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Families separated at border under Trump reuniting in US this week

Four families separated at the southern border under former President Trump will be reunited in the United States this week, the Biden administration revealed this week.

Speaking to reporters Sunday, Homeland Security Secretary Alejandro Mayorkas declined to offer the identities of the children, only describing them as aged three to “teenagers who have had to live without their parent during their most formative years” at the time of separation.

All of the children are already in the US. Immigration officials will provide the parents with humanitarian parole to enter the country to reunify.

The reunions are expected to occur sometime between Monday and Wednesday.

“We continue to work tirelessly to reunite many more children with their parents in the weeks and months ahead. We have a lot of work still to do, but I am proud of the progress we have made and the reunifications that we have helped to achieve this week,” the DHS secretary remarked to reporters.

A family of Central American migrants seen in front of the entrance to the El Chaparral border crossing.
The reunions are expected to take place some time Monday through Wednesday.
Getty Images

While the Biden administration may take credit for reunifying these families, one top official at an immigrant advocacy group pushed back on the idea that such praise was deserved.

“Despite what Secretary Mayorkas would have the public believe, DHS has done nothing to facilitate the return and reunification of these parents this week, other than to agree to allow them in,” Carol Anne Donohoe, managing attorney of Al Otro Lado’s Family Reunification Project, told NBC News Monday.

A migrant child runs in front of other asylum seekers waiting at a border crossing.
Most of the migrant children were between 3-years-old and teenagers when they were separated from their parents.
AFP via Getty Images

“The only reason these mothers will be standing at the port of entry is because Al Otro Lado negotiated their travel visas with the Mexican government, paid for their airline tickets and arranged for reunification.”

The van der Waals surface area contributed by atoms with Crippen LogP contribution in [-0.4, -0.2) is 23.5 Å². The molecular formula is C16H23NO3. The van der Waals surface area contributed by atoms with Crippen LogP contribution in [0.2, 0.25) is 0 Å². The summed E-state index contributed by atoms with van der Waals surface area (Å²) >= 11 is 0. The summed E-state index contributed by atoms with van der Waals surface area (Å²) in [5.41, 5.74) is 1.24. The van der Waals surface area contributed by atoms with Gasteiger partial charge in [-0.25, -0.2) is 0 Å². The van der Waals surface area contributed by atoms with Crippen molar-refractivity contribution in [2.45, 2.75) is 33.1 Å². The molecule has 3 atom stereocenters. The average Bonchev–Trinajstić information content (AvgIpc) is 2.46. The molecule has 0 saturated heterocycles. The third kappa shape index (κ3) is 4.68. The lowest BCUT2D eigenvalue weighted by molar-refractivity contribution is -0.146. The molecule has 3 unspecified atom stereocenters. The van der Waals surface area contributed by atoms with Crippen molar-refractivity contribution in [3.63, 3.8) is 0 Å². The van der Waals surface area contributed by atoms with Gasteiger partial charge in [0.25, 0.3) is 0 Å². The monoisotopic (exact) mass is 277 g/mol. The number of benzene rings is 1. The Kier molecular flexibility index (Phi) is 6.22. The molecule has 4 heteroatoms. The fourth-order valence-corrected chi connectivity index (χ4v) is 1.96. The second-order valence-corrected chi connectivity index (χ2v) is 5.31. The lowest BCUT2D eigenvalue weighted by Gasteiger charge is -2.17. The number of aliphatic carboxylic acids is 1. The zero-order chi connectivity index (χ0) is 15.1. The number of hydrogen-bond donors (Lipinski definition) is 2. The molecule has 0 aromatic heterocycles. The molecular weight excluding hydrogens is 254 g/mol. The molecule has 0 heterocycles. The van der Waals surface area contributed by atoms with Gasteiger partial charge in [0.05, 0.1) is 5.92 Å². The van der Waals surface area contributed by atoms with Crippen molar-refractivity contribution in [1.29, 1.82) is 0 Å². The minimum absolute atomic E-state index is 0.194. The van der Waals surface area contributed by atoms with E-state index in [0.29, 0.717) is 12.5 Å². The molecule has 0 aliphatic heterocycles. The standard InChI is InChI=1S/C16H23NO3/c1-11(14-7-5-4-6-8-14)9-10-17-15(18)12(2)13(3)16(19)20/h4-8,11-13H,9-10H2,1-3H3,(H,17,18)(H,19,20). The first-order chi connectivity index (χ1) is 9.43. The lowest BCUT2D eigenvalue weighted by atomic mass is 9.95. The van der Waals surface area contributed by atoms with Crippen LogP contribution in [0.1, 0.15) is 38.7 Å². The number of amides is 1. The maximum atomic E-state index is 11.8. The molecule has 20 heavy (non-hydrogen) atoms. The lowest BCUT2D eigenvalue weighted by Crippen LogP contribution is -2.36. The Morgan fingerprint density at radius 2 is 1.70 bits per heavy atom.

As part of its “zero-tolerance” immigration policy, the Trump administration began separating children and parents caught crossing the US border illegally in 2017 in an effort to deter migration.

A migrant family tries to cross the Rio Grande to the United States.
The Trump administration pushed the separation policy as a way to deter migration.
EPA

Immigrant rights groups and the public alike began expressing their dismay at the policy after it became publicized in 2018, with backlash growing so intense that the then-president signed an executive order ending the policy.

Now, under a new president, a different crisis has emerged at the border.

The Biden administration’s undoing of Trump’s border policies has prompted a flood of Central American and Mexican illegal migrants at the US border, including thousands of unescorted children.

Migrants and asylum seekers are seen after spending the night in one of the car lanes off the San Ysidro Crossing Port.
“DHS has done nothing to facilitate the return and reunification of these parents this week,” an attorney for Al Otro Lado’s Family Reunification Project said.
AFP via Getty Images

Central Americans looking for refuge from the Northern Triangle countries — Guatemala, Honduras and El Salvador — have taken these policy moves, as well as the overwhelmingly more welcoming tone from Democrats, as a sign that President Biden is inviting them to cross the border.

Insisting that the border was not facing a crisis, Mayorkas said in early March that the problems the agency faced should be blamed on the previous administration.

A Mexican family stands along the bank of the Rio Grande at the U.S.-Mexico border.
Many migrants believed they would be welcomed into the US under President Joe Biden.
Getty Images

The data, however, overwhelmingly shows that migrants were flooding the border because they believed Biden would welcome them with open arms.

As Mayorkas denied the existence of a crisis, Mexican President Andrés Manuel López Obrador blamed the new president for the crisis, arguing that the “expectations” he set left migrants with the perception that they would be let into the US.

With Post wires

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